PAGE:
Jun 102015
 
Stephanie Morris

Stephanie Morris

Here we have a blog written by Stephanie Morris, student Adult Nurse at Bangor University about why she is proud to be part of the 1000 Lives Improvement Student and Educator Community. Have you got thoughts to add? Leave them in the comments below after reading this post.

Where it all began…

#HelloMyNameIsSteph and I am studying Adult Nursing at Bangor University. I became familiar with 1000 Lives Improvement following a teaching session at our university in one of our first modules on quality improvement. Soon after, we were lucky to attend the 1000 Lives Improvement National Learning Event at Llandudno. The day brought a wealth of knowledge on prudent healthcare and we met and listened to an inspirational talk by Dr Kate Granger. Learning about the #HelloMyNameIs campaign, I became instantly compelled to learn more about quality improvement and to take what I had learned into my practice as a student nurse. It wasn’t long before I learned about the 1000 Lives Improvement student chapters through our lecturer Angela Williams. Me and my fellow students were keen to get involved, so we re-established the chapter in 2014.

The main driving force was to help improve quality in our different nursing sectors and Bangor University. We are the first chapter to operate through the medium of Welsh as well as English. We feel that this is important as it is essential to be providing bilingual provision for students as well as patients.

My first chapter meeting…

At first I felt anxious about what to expect and what would be expected of me, but I was soon put at ease, and it wasn’t long before ideas regarding quality improvement were being addressed and thoughts were bouncing back and forth.We talked about ideas we had thought of whilst out on placements, such as improving continence care, the importance of hand washing in hospitals and how easy it could be to undertake an improvement project.

The main theme of our first discussion were areas we felt we could improve as students, which led us to talk about the #HelloMyNameIs campaign and how we could implement an idea that could coincide with it. From this discussion we cultivated a project for quality improvement that we felt we could take forward independently, highlighting the importance of communication in the nursing field.

Communication is something which we all agree is imperative to our nursing practice and issues of identification, quality care and patient centred care were the key topics we discussed. As a student nurse, I have strong opinions on these important areas and it was a great opportunity for me to share my own ideas in a comfortable environment with like-minded peers.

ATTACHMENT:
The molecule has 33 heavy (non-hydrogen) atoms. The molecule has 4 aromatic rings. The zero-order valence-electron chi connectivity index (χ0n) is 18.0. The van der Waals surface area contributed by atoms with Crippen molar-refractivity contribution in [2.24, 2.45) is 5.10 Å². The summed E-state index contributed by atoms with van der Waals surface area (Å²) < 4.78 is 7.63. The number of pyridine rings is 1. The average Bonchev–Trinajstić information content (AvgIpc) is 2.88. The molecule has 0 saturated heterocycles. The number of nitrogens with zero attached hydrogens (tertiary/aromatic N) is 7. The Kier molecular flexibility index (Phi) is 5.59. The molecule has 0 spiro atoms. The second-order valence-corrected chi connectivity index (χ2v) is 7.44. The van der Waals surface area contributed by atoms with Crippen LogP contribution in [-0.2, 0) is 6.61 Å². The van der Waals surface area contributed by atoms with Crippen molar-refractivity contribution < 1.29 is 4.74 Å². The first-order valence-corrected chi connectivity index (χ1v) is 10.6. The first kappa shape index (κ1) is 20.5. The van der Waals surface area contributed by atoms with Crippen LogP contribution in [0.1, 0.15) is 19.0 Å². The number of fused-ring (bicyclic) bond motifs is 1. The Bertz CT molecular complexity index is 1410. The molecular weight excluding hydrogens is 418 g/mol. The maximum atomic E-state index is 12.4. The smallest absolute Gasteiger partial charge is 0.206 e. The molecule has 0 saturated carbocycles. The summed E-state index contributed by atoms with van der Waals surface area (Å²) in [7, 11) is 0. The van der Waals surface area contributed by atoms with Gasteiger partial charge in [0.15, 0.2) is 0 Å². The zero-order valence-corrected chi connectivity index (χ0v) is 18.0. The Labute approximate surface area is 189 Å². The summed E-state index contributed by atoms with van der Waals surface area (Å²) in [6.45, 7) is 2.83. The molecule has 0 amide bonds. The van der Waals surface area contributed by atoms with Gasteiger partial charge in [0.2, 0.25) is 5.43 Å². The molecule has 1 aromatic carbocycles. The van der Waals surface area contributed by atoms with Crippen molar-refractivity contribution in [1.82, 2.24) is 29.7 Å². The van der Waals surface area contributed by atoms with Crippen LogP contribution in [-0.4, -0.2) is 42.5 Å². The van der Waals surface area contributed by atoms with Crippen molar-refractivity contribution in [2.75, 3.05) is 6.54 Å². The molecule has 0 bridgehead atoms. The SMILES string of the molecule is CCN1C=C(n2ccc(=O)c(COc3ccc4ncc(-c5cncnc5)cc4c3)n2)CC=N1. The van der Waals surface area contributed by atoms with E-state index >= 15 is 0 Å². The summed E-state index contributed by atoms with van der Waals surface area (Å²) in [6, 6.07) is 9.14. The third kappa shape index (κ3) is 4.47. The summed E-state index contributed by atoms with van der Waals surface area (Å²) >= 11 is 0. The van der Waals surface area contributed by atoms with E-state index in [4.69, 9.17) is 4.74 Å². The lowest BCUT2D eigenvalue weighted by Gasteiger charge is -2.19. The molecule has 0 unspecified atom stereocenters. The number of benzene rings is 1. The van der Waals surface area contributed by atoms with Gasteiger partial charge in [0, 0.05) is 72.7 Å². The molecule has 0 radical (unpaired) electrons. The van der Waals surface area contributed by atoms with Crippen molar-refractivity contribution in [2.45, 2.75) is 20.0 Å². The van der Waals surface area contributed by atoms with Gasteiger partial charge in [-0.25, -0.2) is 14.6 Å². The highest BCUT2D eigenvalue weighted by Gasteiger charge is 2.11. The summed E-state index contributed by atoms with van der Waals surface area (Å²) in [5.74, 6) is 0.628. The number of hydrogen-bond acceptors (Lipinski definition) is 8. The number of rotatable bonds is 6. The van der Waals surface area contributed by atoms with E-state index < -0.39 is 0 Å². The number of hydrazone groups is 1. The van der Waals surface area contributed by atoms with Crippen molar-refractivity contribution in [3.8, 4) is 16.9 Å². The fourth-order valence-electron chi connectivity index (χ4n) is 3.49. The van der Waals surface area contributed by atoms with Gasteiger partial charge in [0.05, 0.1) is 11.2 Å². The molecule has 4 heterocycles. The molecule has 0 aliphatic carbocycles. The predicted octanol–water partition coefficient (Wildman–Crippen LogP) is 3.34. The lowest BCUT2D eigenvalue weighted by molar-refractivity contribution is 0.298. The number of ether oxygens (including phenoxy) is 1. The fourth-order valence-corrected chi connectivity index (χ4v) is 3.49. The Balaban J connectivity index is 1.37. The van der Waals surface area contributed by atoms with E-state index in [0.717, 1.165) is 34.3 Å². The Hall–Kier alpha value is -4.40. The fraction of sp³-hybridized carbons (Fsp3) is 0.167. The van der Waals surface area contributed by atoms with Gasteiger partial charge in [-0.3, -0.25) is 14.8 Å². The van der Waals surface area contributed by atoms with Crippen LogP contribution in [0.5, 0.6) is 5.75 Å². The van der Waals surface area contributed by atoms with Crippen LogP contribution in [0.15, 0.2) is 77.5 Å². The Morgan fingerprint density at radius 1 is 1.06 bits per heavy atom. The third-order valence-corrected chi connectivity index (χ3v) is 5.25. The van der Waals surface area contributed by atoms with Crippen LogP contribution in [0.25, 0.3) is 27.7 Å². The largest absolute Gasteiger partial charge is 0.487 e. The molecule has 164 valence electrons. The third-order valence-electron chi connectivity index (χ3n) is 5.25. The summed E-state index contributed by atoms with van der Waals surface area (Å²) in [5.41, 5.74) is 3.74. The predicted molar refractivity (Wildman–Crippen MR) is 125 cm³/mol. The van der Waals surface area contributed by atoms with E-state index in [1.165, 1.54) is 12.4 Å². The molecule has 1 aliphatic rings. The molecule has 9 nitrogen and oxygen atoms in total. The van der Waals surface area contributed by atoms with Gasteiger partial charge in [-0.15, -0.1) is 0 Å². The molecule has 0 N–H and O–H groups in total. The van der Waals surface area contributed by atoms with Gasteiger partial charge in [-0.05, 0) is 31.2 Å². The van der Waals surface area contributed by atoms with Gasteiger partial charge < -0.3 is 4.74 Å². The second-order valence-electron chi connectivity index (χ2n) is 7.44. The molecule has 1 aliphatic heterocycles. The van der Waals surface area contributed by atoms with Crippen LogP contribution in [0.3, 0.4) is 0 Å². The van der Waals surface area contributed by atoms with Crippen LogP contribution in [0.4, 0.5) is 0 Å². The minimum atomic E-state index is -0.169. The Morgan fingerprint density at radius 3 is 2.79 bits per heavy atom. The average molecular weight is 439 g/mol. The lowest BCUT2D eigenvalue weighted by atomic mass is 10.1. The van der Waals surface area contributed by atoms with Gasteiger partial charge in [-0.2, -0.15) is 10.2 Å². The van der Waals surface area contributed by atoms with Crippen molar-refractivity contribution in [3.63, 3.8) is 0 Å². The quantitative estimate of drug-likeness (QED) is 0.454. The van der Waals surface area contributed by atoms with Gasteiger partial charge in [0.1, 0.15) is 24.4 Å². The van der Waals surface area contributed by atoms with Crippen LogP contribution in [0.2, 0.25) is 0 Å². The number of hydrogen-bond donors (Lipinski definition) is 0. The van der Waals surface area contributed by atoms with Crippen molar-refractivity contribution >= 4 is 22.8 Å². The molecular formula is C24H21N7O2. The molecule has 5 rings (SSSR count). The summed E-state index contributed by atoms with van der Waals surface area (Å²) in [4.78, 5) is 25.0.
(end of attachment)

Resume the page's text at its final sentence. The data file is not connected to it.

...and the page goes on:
One challenge we face in our chapter is being on two sites, but we are keen to encourage a link between students through our Bangor chapter Facebook page, blogging, Twitter and the use of video conferencing. We are also thinking about holding social events to encourage new members and are always thinking of new ideas to recruit new and upcoming members into our chapter.

Why I believe being a member will make me a better nurse…

In my short time as a member of the Bangor University IHI Open School chapter I have already learned so much about quality improvement, which allows me to reflect on my own nursing practice and identify problems that I can share in a safe and comfortable environment.

I now understand the importance of identifying areas of improvement such as communication in nursing.

I’ve begun to think about my own communication skills when out in practice. I use #HelloMyNameIs and ensure I take the time to introduce myself to not only patients but also colleagues when on student placement.

I have learned that often it’s the smaller things, such as offering a patient a cup of tea and lending ear that can really make a difference to people and patients.

To make a patient smile by having the time to listen to them gives me such a sense of pride in what I am doing as a student nurse and the kind comments the patients often give me in return highlight the importance and effect of good communication. Being with like-minded students and educators in our chapter has allowed me to learn from the experiences of others and has broadened my network of associates, allowing me to communicate with nurses in all different fields of healthcare.

Taking on the role as secretary has given me knowledge and confidence in not only academic skills but also in social skills and has given me a sense of pride.

 

I am proud to be part of the 1000 Lives Improvement Student and Educator Community and a Bangor University chapter member – I believe it will be a fundamental part of my learning as a Student Nurse.

Stephanie is studying Adult Nursing at Bangor University. Got a comment about this post? Leave it below in the comments or join the conversation on Twitter using @1000LivesPlus.

You can find out how other healthcare students in Wales have got involved in the ‘Hello my name is’ campaign by reading this great collection of stories here

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